HeForShe, the United Nations’ campaign that calls upon men to step up for gender equality, recently published a report that highlighted the progress that is taking place around the world in achieving gender parity in representation. The findings reflected promising momentum toward equality, emphasizing the responsibility that we all have if we want to build more equitable societies.
The HeForShe 2019 Impact Report found that while there is still a wage gap between men and women, businesses, universities, and other entities that participate in the initiative have contributed to a dynamic shift in gender parity in terms of representation in senior leadership positions. For example, the board of Unilever went from consisting of 36 percent women to 50 percent in just four years, while Vodafone jumped from 27 percent to 42 percent.
Even the UN has been an active participant in increasing representation at top levels of the organization. “At the United Nations, we are now almost at gender parity among our senior leadership and among those who lead our teams around the world,” UN Secretary-General António Guterres pointed out in the report, emphasizing the organization’s commitment to leading by example as well as through their research initiatives.
The report also zoomed in on how policymakers are mobilizing for this initiative. The leaders of nine countries contributed their own input to document how their administrations have been working toward gender equality. President Sauli Niinistö of Finland shared how, since 2015, the number of shelters for victims of domestic violence has increased by 67 percent, nearly doubling the shelters’ overall capacity for families. Malawi President Arthur Peter Mutharika wrote about the 20,000 child marriages that have been annulled since 2015 as the country works toward halving the prevalence of child marriage, an institution that has a strong correlation with whether a female becomes a victim of violence, has access to education and can survive motherhood.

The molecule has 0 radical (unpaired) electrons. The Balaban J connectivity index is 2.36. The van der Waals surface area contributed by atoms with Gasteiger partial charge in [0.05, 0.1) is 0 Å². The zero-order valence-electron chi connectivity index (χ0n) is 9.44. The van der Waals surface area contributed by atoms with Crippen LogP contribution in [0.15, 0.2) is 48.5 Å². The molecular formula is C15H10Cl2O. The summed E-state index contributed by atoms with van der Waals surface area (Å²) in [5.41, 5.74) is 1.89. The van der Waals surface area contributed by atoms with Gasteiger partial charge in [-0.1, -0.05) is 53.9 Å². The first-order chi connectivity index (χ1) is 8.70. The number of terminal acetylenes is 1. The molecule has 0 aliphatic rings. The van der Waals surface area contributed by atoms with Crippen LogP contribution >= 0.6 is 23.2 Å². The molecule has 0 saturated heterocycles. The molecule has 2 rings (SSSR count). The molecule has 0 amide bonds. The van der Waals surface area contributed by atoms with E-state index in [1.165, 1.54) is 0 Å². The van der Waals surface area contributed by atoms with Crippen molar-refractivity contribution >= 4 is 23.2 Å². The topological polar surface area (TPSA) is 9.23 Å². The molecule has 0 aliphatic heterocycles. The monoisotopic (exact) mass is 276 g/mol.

In a bit of a contrast to the HeForShe report, Time Magazine and Equality Can’t Wait published a poll last week that found that American men might benefit from taking part in a similar campaign. For example, despite most men in the survey being aware that gender inequality exists, one in four felt that “the country doesn’t need to take any steps to fight gender inequality.” Some of this may be due to the fact that men may not truly comprehend how deep or significant disparities are between the sexes; less than two-thirds reported believing that there is a gender pay gap, compared to 86 percent of the survey’s female respondents.
Clearly, if we want to make strides in achieving gender equality at the national level, men are going to have to recognize how important and relevant their contributions are as allies, well beyond fighting for equal pay.